So they don't need the No. 4 and No. 5 starters to be great; the Yankees just need them to be competitive, to hang in there, and to hold the fort for what should, again, be a very strong offense. They just don't know what names will be attached to the solutions -- perhaps someone like Manuel Banuelos.

Manny Banuelos. Has there ever been so much ink spilled in a national piece for an A-ball pitcher from Mexico? I mean...really? Banuelos for the 2011 Yankee rotation? That's quite a stretch.

I used to think the media scrutiny and pressure for Yankee players was overstated. I'm not sure I feel that way anymore...

Tuesday, February 22, 2011

Spring Training Moods

Hats off to Karl Menton Ferron and the video team at The Baltimore Sun for the excellent video they are putting up at as they cover Spring Training for the Orioles. What makes it excellent? First, it looks great. It's video for sure but looks like it's shot on film and the colors are warm and lush...just beautifully shot and edited. Second, they are doing, for lack of a better term, "mood pieces" for Spring Trianing in addition to interviews and more informational video posts. They capture the sounds and feel of Spring Training so well as to make you forget the winter that still lurks outside your window. This is sports photojournalism (vid-journalism) done right. Bravo.

Check them out here. I've embedded three here to give you a feel.

For more general rambling about the Baltimore Orioles, go check out Dempsey's Army...

Monday, February 21, 2011

2011 Baltimore Oriole Projections - My Take (Kind Of)

Now that spring training has started and the roster is a bit more projectable, I figured it was time to formulate a win projection for the 2011 version of the team. Well, I kind of formulated it. I'm using the WAR spreadsheet from Beyond the Boxscore.

Here's the work but before you look, the ground rules and caveats:

* I used Marcel Projections and I grabbed those from FanGraphs. I stuck to those pretty tightly.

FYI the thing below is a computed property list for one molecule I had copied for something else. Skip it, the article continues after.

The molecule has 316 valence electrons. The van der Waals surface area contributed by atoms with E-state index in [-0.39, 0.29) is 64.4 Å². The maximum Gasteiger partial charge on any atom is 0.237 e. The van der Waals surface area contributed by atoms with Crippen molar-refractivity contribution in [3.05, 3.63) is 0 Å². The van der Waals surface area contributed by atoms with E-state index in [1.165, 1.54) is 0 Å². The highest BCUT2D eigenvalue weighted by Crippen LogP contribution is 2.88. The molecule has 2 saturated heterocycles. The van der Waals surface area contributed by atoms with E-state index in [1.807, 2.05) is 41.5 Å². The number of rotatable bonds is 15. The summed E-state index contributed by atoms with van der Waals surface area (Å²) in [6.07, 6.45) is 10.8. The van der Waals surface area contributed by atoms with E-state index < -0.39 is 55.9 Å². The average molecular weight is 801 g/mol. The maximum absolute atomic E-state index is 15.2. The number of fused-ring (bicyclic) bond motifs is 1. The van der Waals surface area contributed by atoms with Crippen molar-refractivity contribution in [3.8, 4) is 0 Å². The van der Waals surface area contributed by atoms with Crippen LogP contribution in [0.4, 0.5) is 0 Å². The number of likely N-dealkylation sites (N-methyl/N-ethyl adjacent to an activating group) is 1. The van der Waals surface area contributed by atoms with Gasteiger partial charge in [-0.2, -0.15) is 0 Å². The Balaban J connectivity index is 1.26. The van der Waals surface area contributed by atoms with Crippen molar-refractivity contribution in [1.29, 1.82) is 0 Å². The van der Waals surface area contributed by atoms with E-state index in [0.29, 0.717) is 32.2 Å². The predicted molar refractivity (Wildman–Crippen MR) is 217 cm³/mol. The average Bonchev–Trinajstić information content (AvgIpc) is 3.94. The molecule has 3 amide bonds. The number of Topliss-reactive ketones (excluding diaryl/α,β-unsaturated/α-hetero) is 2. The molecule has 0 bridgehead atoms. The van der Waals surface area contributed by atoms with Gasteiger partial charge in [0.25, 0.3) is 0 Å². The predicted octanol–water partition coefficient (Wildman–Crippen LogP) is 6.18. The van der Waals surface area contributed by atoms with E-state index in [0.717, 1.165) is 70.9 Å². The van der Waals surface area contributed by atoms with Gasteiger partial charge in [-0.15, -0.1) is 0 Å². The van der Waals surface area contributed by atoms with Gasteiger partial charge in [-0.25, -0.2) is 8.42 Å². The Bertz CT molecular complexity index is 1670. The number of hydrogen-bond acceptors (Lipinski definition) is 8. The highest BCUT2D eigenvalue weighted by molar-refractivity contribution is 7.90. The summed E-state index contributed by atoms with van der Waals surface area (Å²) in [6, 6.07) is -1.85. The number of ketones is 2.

* Playing time was adjusted a bit from Marcel, usually granting a bit more than less to fill in the gaps.

* I gave Felix Pie, Cesar Izturis, JJ Hardy and Matt Wieters some above average defensive value scores and a slight bump to Derrek Lee. Jake Fox, Brian Roberts and Josh Bell got defensive demerits. All others were neutral.

* Only Roberts got an adjustment for baserunning.

* I assigned all batters their exact Marcel projections with three exceptions. I selected Adam Jones as my breakthrough player for 2011. I bumped him up from a .333 to a .345 wOBA (bascially a .762 OPS to a .803 OPS). It a nice jump but not a crazy one. I bumped Nick Markakis from a .353 to a .356 wOBA (an .807 OPS to roughly an .820 OPS) and I knocked Brandon Snyder's .330 wOBA down the .300.

* I used FIP for the ERA projections.

* Since I used FIP, I adjusted Jeremy Guthrie's ERA projection down by a quarter run. All other pitchers kept their Marcel projections. Except...

* I put Jake Arrieta's name on Chris Tillman's projection and vice versa. Arrieta's projection was better but I still think Tillman can miss more bats than he showed last season. So I gave Tillman the better stats even though the combined projection remains the same.

All that gives us a Win Talent of 79.8 wins which we can round up to 80.

I don't think any of these numbers I plugged in are either crazy or overly optimistic. One thing I will say is that this team is pretty thin. Any significant injury to, say, Guthrie or Matusz on the pitching side or Markakis or Scott on the hitting side throws all of this out of whack and spiraling out of control.

But with a little luck and a couple of young guys taking steps forward (even if Jones doesn't), this team could (can't believe I'm going to say it) actually win this year. I am not alone. PECOTA has the Orioles winning 82 games in 2011.

And if the young guys keep getting their starts and at bats in the process, all the better.

For more general rambling about the Baltimore Orioles, go check out Dempsey's Army...